The Dictionary of Australasian Biography/Austin, Thomas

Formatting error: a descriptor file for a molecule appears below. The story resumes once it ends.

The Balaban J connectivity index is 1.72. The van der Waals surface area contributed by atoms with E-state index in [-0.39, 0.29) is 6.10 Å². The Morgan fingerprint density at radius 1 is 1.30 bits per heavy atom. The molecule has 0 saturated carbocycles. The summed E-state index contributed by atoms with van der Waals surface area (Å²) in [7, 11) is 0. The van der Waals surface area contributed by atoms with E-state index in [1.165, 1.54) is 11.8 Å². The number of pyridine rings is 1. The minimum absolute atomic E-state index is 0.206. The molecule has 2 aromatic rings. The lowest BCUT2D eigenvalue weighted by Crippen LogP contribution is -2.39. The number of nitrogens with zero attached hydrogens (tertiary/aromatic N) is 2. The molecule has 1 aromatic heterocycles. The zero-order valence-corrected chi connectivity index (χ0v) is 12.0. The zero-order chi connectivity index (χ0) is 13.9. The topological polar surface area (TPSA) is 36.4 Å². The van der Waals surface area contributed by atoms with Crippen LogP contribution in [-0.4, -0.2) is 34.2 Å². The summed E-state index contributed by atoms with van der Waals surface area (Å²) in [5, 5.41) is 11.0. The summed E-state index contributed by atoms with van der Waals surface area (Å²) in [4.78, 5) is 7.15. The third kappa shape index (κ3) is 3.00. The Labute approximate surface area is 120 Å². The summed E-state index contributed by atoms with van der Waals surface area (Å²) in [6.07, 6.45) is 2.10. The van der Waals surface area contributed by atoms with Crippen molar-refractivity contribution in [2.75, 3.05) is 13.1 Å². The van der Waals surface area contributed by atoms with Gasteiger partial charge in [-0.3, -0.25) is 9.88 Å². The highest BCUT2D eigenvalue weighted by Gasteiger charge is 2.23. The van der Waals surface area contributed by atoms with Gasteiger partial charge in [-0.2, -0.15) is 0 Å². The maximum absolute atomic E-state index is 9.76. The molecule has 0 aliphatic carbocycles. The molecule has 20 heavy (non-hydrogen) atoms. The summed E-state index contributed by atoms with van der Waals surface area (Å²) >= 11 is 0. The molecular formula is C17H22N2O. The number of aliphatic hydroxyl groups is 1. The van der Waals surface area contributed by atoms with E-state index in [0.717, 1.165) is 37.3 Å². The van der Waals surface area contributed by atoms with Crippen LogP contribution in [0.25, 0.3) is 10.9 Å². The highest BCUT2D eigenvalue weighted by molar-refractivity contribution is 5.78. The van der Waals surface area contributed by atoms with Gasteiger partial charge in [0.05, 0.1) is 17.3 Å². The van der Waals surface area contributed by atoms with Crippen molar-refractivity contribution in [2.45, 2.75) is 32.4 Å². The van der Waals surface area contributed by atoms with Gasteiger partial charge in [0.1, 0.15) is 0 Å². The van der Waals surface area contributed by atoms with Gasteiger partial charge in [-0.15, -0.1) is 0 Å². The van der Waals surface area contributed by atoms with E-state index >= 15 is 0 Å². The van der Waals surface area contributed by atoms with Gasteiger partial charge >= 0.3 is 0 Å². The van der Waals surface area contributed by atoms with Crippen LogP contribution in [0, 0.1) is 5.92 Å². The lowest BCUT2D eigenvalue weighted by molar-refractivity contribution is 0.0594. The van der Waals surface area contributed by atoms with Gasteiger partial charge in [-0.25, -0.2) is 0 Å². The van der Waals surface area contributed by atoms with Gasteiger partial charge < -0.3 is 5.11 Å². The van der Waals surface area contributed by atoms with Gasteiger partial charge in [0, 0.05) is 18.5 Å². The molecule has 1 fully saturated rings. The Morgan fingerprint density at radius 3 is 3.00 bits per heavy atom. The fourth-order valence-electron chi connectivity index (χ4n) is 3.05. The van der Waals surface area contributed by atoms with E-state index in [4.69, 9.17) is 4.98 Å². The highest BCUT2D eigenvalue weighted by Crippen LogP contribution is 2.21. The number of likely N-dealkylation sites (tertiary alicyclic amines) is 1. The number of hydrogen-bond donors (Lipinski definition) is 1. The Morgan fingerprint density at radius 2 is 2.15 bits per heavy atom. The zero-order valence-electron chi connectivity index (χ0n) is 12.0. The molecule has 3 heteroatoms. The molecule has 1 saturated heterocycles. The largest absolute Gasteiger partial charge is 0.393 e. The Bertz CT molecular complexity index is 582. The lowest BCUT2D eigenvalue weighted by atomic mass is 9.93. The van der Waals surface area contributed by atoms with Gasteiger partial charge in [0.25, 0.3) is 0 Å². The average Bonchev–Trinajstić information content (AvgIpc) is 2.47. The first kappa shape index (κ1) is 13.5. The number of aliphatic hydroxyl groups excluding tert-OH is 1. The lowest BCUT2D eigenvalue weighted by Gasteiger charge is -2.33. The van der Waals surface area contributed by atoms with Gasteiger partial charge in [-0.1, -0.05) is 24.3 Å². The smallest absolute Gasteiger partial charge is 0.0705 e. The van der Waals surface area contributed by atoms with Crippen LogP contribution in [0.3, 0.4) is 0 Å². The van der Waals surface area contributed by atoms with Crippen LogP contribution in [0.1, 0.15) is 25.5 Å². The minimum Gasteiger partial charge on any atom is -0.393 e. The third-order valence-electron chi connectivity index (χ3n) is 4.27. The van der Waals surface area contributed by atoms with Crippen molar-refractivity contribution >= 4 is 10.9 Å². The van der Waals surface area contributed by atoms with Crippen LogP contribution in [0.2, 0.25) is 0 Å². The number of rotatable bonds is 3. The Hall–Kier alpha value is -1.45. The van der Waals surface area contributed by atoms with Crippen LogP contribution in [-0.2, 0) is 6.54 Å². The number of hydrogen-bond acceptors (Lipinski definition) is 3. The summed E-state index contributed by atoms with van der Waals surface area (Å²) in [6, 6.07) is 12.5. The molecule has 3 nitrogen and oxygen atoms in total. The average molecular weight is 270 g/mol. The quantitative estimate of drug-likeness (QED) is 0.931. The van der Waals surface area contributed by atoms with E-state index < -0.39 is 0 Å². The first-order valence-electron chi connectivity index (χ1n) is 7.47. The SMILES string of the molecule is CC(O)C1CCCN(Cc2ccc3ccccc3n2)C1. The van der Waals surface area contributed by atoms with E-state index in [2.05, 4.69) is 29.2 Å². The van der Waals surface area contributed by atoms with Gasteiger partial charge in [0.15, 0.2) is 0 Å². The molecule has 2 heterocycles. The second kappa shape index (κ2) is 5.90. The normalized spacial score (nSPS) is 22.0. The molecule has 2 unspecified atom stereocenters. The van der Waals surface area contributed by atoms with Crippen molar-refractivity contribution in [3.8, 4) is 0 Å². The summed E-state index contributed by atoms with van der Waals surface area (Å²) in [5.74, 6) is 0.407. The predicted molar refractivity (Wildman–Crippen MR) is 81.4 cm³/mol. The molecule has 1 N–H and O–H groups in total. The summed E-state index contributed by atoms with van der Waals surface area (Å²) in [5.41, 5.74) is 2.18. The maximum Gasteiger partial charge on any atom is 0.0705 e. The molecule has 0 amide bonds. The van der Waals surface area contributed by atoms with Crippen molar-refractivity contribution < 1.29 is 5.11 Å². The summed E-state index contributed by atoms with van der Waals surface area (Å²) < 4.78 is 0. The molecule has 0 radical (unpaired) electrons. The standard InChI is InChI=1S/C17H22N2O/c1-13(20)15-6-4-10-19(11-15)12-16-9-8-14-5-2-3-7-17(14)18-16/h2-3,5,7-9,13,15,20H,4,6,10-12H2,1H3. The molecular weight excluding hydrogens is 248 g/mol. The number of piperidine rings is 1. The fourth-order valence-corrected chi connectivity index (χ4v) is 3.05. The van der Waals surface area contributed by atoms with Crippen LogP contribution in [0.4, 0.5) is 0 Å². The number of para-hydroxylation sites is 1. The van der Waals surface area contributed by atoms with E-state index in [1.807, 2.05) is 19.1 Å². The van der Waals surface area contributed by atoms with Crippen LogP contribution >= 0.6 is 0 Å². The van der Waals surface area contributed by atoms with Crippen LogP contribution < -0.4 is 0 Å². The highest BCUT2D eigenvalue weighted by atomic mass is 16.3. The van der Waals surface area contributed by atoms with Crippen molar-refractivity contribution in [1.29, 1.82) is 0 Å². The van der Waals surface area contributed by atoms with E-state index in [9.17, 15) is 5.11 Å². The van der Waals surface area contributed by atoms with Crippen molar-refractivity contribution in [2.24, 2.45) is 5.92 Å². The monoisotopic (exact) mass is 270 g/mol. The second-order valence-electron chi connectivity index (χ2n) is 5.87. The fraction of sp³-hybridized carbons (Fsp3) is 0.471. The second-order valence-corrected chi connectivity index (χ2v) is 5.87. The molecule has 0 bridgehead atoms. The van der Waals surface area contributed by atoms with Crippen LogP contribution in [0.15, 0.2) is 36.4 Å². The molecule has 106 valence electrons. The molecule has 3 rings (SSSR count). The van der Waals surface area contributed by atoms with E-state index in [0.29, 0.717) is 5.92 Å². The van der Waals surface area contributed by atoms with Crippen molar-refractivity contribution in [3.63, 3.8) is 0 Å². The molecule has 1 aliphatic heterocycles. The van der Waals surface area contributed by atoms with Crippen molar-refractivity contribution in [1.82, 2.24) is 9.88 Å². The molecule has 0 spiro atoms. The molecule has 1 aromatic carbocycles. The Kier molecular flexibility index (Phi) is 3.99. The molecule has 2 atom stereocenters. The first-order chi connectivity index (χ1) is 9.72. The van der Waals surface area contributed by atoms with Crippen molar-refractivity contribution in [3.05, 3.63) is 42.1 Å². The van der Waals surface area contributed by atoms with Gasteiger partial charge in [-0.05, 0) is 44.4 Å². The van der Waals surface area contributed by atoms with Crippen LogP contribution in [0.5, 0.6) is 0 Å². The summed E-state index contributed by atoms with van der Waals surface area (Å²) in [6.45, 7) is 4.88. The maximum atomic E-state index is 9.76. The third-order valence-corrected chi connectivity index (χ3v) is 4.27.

Austin, Thomas, a well-known Victorian squatter, came out with his parents from Great Britain to Tasmania about the year 1835. The former, however, soon returned to the old country, leaving their family to test the advantages of colonial life. Mr. Thomas Austin, accompanied by his brother, James (now of Glastonbury Abbey, Somerset), left Tasmania in 1839, for the then little known settlement of Port Phillip, taking with them a number of sheep which they ultimately depastured on country to the west ward of Geelong, on the east bank of the Barwon River, near what is now the town of Winchelsea. To this property they gave the name of Barwon Park—a name now historic in the annals of stock raising and wool growing, Mr. Austin being the first to introduce Lincoln sheep into Australia, besides which he acclimatised various kinds of game on his extensive property, which still remains in the possession of the family. Mr. Austin married, on August 14th, 1845, Elizabeth Phillip Harding, daughter of Robert Harding, of Middle Chinnock, Somerset, and granddaughter of James Harding, of Hurly Grove, in that county, the munificent founder of the Hospital for Incurables at Heidelberg, near Melbourne, and a lady whose acts of charity have rendered her name a household word throughout the colony of Victoria. Mr. Thomas Austin died on Dec. 15th, 1871.